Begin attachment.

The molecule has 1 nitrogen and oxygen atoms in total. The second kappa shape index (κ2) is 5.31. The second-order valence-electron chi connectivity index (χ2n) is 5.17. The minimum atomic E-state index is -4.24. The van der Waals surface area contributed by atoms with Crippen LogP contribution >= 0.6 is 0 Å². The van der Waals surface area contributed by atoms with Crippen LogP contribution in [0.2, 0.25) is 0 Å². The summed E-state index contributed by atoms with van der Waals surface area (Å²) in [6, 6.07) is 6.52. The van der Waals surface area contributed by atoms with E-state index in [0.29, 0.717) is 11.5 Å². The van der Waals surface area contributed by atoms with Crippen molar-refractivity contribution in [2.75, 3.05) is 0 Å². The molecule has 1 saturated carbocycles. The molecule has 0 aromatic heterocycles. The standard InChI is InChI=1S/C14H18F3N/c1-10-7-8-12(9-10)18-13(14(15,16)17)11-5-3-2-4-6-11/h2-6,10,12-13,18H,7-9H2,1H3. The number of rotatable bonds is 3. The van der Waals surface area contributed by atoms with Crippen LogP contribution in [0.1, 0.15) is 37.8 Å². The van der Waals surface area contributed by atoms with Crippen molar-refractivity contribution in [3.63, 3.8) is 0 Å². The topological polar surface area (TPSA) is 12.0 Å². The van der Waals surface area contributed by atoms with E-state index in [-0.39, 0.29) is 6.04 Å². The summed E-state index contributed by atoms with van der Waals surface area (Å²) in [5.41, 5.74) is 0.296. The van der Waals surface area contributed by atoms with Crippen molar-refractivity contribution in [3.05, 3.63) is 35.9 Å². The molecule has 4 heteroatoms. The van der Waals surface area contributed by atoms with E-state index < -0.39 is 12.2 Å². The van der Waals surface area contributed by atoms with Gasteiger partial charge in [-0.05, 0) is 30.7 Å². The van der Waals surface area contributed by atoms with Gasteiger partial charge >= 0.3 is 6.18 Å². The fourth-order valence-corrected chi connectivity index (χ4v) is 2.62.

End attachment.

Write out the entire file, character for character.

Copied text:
The molecule has 1 nitrogen and oxygen atoms in total. The second kappa shape index (κ2) is 5.31. The second-order valence-electron chi connectivity index (χ2n) is 5.17. The minimum atomic E-state index is -4.24. The van der Waals surface area contributed by atoms with Crippen LogP contribution >= 0.6 is 0 Å². The van der Waals surface area contributed by atoms with Crippen LogP contribution in [0.2, 0.25) is 0 Å². The summed E-state index contributed by atoms with van der Waals surface area (Å²) in [6, 6.07) is 6.52. The van der Waals surface area contributed by atoms with E-state index in [0.29, 0.717) is 11.5 Å². The van der Waals surface area contributed by atoms with Crippen molar-refractivity contribution in [2.75, 3.05) is 0 Å². The molecule has 1 saturated carbocycles. The molecule has 0 aromatic heterocycles. The standard InChI is InChI=1S/C14H18F3N/c1-10-7-8-12(9-10)18-13(14(15,16)17)11-5-3-2-4-6-11/h2-6,10,12-13,18H,7-9H2,1H3. The number of rotatable bonds is 3. The van der Waals surface area contributed by atoms with Crippen LogP contribution in [0.1, 0.15) is 37.8 Å². The van der Waals surface area contributed by atoms with Crippen molar-refractivity contribution in [3.63, 3.8) is 0 Å². The topological polar surface area (TPSA) is 12.0 Å². The van der Waals surface area contributed by atoms with E-state index in [-0.39, 0.29) is 6.04 Å². The summed E-state index contributed by atoms with van der Waals surface area (Å²) in [5.41, 5.74) is 0.296. The van der Waals surface area contributed by atoms with Crippen molar-refractivity contribution in [3.05, 3.63) is 35.9 Å². The molecule has 4 heteroatoms. The van der Waals surface area contributed by atoms with E-state index < -0.39 is 12.2 Å². The van der Waals surface area contributed by atoms with Gasteiger partial charge in [-0.05, 0) is 30.7 Å². The van der Waals surface area contributed by atoms with Gasteiger partial charge >= 0.3 is 6.18 Å². The fourth-order valence-corrected chi connectivity index (χ4v) is 2.62.